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Excel shines at turning your data into charts—graphical representations of your data. You can easily create a chart based on a range of data in a worksheet. Normally, if you add additional data to your range, you will need to once again create the chart or at best change the range of cells on which the chart is based.
If you get tired of modifying charts to refer to new data ranges, there are a couple of shortcuts you can try out. The first shortcut works fine if you simply need to "fine tune" the range used in a chart. (This approach only works if the chart is on object on the same worksheet that contains the data on which the chart is based.) Follow these steps:
That's it—Excel incorporates the new data right into the existing chart, slick as a whistle.
Another approach is to add new data to the range not at the end, but somewhere within the range. For instance, you may have some data that represents a time period, such as 11/1 through 11/13, and you create a chart based on those dates. If you add new data to the end of the range (after 11/13), then Excel doesn't know you want those items added to the chart.
Instead, insert some blank rows somewhere within the data range; it doesn't matter where, as long as the record for 11/13 is below the added rows. You can then add the new data in the new rows, and the chart is automatically updated to include the data.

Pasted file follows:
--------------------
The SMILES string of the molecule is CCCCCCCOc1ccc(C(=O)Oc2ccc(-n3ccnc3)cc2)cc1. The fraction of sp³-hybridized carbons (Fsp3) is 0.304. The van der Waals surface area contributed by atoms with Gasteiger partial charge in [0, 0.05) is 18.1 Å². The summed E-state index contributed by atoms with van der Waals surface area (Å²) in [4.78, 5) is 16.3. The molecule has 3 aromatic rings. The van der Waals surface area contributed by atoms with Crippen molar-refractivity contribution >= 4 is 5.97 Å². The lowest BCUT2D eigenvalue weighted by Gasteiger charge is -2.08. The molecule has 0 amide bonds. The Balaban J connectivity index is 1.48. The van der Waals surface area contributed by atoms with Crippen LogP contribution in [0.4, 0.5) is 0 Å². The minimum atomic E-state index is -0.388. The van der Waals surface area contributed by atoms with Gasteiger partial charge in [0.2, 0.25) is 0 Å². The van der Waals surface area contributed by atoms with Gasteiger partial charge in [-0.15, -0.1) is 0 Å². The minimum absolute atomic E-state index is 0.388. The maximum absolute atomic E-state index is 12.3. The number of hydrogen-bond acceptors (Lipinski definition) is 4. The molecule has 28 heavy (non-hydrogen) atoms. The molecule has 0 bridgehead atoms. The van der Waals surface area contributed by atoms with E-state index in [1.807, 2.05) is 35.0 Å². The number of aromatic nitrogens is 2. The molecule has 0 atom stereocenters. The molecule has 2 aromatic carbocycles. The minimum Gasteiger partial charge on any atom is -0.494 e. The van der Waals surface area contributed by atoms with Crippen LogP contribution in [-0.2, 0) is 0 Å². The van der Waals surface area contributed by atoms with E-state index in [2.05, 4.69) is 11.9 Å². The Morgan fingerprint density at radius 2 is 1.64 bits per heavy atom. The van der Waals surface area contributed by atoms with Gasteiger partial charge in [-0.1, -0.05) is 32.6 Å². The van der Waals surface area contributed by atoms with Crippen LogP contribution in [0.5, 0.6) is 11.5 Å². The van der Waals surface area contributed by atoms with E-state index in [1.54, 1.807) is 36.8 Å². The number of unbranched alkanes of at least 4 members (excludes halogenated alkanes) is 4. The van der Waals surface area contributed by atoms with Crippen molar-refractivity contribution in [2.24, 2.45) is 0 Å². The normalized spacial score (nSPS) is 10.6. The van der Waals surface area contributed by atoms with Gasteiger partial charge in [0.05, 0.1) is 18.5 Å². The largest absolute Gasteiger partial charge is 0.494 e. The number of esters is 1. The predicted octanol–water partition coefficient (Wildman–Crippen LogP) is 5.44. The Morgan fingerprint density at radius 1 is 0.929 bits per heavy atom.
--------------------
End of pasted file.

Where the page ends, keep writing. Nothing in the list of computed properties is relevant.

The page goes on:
One drawback to this approach, of course, is that the inserted data will be out of order when compared to the overall structure of the data table. It is interesting to note that for some types of data—such as those based on dates—Excel will automatically sort the data by date as it presents it in the chart, but not in the data table itself. You can always use Excel's sort feature to reorder the data in the table, all without affecting what is presented in the chart.
Still another approach is to create a "dynamic range." This approach works well if the data range you are charting is the only data on the worksheet. Follow these steps:
Figure 1. The Define Name dialog box.
Now the chart updates automatically regardless of where you add information in your data table. This works because the names you defined in steps 6 and 10 refer to a formula that calculates the extent of data in columns A and B of your worksheet.
There are many other ways that you can create dynamic ranges, depending on the characteristics of the data you are using. For additional information, see these Web resources:
ExcelTips is your source for cost-effective Microsoft Excel training. This tip (2933) applies to Microsoft Excel 97, 2000, 2002, and 2003.
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